Sunday, March 09, 2008


".. the passion of his intelligence"

From Martin Peretz Blog:

I just came from a lecture by Bernard-Henri Levy at the 92nd Street "Y" in New York. Lucid and learned, the talk was about anti-Zionism as the favored new form of anti-Semitism. Levy spoke for an hour and a half without a note...and without hesitation. His is the eloquence of the great orators, word following thought, of course, but with careful cadence and deep symbolic association. A friend said to me that Levy reminded him of how Leon Blum was said to move a crowd: with the passion of his intelligence.

BHL focused on the contemporary war against Israel. Taking Hezbollah and Hamas as exemplars, he pointed out that their strategies are post-Clausewitzian. They have no recognizable politics, or no politics except the total elimination of Israeli society and the Israeli state. Has either one of these movements ever stated another aim? So they are enlisted by definition in the enterprise of total war, like some of the wars of antiquity.

Fortunately, these warriors are underequipped. But their aims are clear and plenary. When they have nuclear weapons at their disposal, they will use them.


_________

Il accuse...

What’s your relationship to Israel?

[BHL]

For a long time, for all the Jews of the world and, in particular, for me, Israel was perceived as an asylum and a refuge. Today, the disunity of Israel, the constant attacks on the country, the danger from its most uncompromising enemies, and, thus, the necessity of defending it against any injustice, are such that the relationship has been inverted: It’s the protector that must be protected.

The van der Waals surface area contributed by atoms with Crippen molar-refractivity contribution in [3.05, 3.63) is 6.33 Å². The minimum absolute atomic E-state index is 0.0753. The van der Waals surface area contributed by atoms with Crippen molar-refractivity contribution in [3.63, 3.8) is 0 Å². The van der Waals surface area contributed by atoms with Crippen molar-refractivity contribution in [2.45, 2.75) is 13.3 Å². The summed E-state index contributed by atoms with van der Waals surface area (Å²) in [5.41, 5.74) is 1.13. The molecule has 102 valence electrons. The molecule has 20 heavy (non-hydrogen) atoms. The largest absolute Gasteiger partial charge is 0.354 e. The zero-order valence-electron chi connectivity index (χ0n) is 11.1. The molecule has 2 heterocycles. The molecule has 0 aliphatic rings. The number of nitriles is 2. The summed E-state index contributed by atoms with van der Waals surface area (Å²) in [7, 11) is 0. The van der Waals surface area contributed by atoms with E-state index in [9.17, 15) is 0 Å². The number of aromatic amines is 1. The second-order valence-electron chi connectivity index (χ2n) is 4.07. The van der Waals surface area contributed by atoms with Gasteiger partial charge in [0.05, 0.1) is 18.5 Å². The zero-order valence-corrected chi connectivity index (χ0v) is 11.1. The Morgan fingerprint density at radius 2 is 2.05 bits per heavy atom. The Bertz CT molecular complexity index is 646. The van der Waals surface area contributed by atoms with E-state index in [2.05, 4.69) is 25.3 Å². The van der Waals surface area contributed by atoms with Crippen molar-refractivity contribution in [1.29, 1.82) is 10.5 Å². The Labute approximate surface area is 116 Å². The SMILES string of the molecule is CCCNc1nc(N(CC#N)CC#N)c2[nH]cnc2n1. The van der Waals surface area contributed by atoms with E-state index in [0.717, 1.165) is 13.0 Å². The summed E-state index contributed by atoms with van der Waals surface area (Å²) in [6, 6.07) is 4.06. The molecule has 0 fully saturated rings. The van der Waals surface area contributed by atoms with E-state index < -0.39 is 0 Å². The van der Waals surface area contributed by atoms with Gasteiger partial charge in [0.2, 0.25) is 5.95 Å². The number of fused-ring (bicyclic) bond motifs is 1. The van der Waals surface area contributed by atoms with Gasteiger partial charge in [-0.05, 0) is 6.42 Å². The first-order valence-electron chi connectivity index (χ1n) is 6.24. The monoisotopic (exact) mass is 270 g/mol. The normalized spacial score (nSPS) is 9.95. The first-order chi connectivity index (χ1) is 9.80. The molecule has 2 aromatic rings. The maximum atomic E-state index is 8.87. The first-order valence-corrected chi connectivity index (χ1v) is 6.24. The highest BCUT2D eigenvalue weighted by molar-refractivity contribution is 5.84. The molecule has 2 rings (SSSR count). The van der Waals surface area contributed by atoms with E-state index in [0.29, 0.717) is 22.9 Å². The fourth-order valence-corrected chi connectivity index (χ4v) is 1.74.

What caused you to turn to explicitly discussing anti-Semitism?


[BHL]

Its return. And a relatively new rhetoric. Anti-Semitism, to pass under the radar, to become again undetectable, to be in a position to operate without being accused of being anti-Semitism, must draw from three sources: anti-Zionism, the denial of the Holocaust, and victim competition. It must articulate the following discourse: “The Jews are a detestable people who, firstly, invented and exaggerated their own martyring”—which is denial of the Holocaust; secondly, “They overshadowed, in doing so, the martyring of other people”—which is victim competition; and, thirdly, “They accomplished this crime because they are obsessed with the defense of an assassin state”—which is anti-Zionism.

In your latest book, you condemn Hugo Chávez and were critical of Nicolas Sarkozy for meeting with him. Barack Obama has promised a similar unconditional visit. Does that worry you?

[BHL]

Yes. Because Chávez is not a democrat. He is, at minimum, a populist dictator. Perhaps a true Fascist—with, what’s more, a connection to Ahmadinejad. I like Obama. I would vote for him if I were American. But an American president cannot shake the hand of a man who practices government anti-Semitism and who advocates the destruction of Israel

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